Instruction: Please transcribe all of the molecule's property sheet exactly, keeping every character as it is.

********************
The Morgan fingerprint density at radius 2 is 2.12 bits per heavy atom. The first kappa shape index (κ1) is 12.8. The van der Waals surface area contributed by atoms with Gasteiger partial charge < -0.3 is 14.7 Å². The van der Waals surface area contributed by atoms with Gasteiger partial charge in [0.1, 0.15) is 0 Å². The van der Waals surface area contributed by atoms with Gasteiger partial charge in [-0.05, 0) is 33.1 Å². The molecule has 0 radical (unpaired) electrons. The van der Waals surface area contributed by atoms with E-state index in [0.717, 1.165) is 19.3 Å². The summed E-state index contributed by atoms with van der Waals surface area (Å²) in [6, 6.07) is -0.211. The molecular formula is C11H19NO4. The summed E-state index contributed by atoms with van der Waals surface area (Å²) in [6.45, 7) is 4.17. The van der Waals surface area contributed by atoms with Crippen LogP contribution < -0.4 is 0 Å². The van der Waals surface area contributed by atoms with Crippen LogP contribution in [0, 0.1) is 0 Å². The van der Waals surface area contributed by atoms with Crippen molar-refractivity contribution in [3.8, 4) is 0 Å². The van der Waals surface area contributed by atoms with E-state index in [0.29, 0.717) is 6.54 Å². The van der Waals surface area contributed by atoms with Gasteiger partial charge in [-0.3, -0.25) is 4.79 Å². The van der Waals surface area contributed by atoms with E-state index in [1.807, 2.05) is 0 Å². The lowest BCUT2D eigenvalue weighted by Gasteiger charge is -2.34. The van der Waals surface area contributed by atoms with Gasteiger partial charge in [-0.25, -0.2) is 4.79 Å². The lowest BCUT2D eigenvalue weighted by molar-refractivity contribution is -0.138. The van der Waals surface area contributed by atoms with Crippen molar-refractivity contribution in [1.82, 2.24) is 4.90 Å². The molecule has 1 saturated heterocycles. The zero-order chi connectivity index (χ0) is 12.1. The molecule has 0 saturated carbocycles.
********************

The Morgan fingerprint density at radius 2 is 2.12 bits per heavy atom. The first kappa shape index (κ1) is 12.8. The van der Waals surface area contributed by atoms with Gasteiger partial charge < -0.3 is 14.7 Å². The van der Waals surface area contributed by atoms with Gasteiger partial charge in [0.1, 0.15) is 0 Å². The van der Waals surface area contributed by atoms with Gasteiger partial charge in [-0.05, 0) is 33.1 Å². The molecule has 0 radical (unpaired) electrons. The van der Waals surface area contributed by atoms with E-state index in [0.717, 1.165) is 19.3 Å². The summed E-state index contributed by atoms with van der Waals surface area (Å²) in [6, 6.07) is -0.211. The molecular formula is C11H19NO4. The summed E-state index contributed by atoms with van der Waals surface area (Å²) in [6.45, 7) is 4.17. The van der Waals surface area contributed by atoms with Crippen LogP contribution < -0.4 is 0 Å². The van der Waals surface area contributed by atoms with Crippen LogP contribution in [0, 0.1) is 0 Å². The van der Waals surface area contributed by atoms with Crippen molar-refractivity contribution in [3.8, 4) is 0 Å². The van der Waals surface area contributed by atoms with E-state index in [0.29, 0.717) is 6.54 Å². The van der Waals surface area contributed by atoms with Gasteiger partial charge in [-0.3, -0.25) is 4.79 Å². The van der Waals surface area contributed by atoms with E-state index in [1.807, 2.05) is 0 Å². The lowest BCUT2D eigenvalue weighted by Gasteiger charge is -2.34. The van der Waals surface area contributed by atoms with Gasteiger partial charge in [-0.25, -0.2) is 4.79 Å². The lowest BCUT2D eigenvalue weighted by molar-refractivity contribution is -0.138. The van der Waals surface area contributed by atoms with Crippen molar-refractivity contribution in [1.82, 2.24) is 4.90 Å². The molecule has 1 saturated heterocycles. The zero-order chi connectivity index (χ0) is 12.1. The molecule has 0 saturated carbocycles.